Ministry of Environment and Forests, Government of India, has issued a set of guidelines to the states to set up Bustard Conservation Committees (BCCs) and to declare potential breeding areas of three grass land birds - Great Indian Bustard, Bengal Florican and Lesser Florican as Critical Bustard Areas to prevent human intervention in these areas.
|Great Indian Bustard(Ardeotis nigriceps)|
According to the guidelines, cattle grazing, construction activities and hunting will be completely banned in these areas during the breeding season of the birds. A 5 kilometre radius of the area will be declared as minimal infrastructure zone preventing constructions here to avoid bird mortality, says an official MoEF document.
The Critical Bustard Areas will be decided by the BCCs based on the field surveys conducted by forest officials to identify potential breeding, nesting and feeding sites of these birds.
The population of these birds have fallen alarmingly in India in the last decade which left just 300 or less Great Indian Bustards remaining, which happens to be the only breeding population of the bird in the whole world. Bengal Florican, a sub species is facing a same fate with just 350 members remaining in India. Lesser Florican is estimated to have a 2500 individuals remaining but is considered under Critically Endangered by IUCN.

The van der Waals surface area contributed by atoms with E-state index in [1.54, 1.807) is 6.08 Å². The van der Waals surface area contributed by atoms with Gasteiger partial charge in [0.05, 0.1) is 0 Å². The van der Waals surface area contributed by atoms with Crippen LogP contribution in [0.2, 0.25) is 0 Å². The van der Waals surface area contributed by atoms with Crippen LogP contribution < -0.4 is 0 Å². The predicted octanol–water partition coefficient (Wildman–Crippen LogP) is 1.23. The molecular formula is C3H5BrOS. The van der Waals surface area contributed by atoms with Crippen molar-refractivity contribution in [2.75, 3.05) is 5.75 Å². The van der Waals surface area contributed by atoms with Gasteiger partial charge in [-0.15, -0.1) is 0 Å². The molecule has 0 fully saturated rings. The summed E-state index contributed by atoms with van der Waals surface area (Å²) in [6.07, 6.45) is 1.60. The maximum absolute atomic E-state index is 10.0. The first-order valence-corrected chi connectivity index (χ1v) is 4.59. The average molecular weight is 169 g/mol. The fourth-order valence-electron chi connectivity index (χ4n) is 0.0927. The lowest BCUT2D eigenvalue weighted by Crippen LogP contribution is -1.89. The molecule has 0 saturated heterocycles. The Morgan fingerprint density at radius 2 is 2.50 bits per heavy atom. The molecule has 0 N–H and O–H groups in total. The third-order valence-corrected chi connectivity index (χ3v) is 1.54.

The BCCs should chalk out state level action plans which extend from 5 to 10 years to make site-specific action conservation efforts to establish a viable breeding population of these birds to remove from critically endangered tag on the species.
Running Ex-situ breeding programme and efforts like making Bustard Gene banks and similar attempts are also suggested. It also directs the states to clear invasive species of plants since they obstruct visibility during breeding season. It also urges state forest departments to take over revenue land which are breeding sites.
Local community participation in Bustard Conservation
The central guidelines also stress on the importance of local community participation in conservation. BCCs should have members from the local panchyats and the field studies will also record the major livelihood means of nearby villages of the Critical Bustard Areas, says the MoEF guidelines.
|Habitat Distribution of Great Indian Bustard in India|
It also urges the state governments to make a compensatory mechanism, public consultations, awareness campaigns and help people to find alternate sources of livelihood to stop hunting and stealing Bustard eggs.
Fencing of the critically Bustard Areas and daily monitoring of such areas with local community participation is also suggested.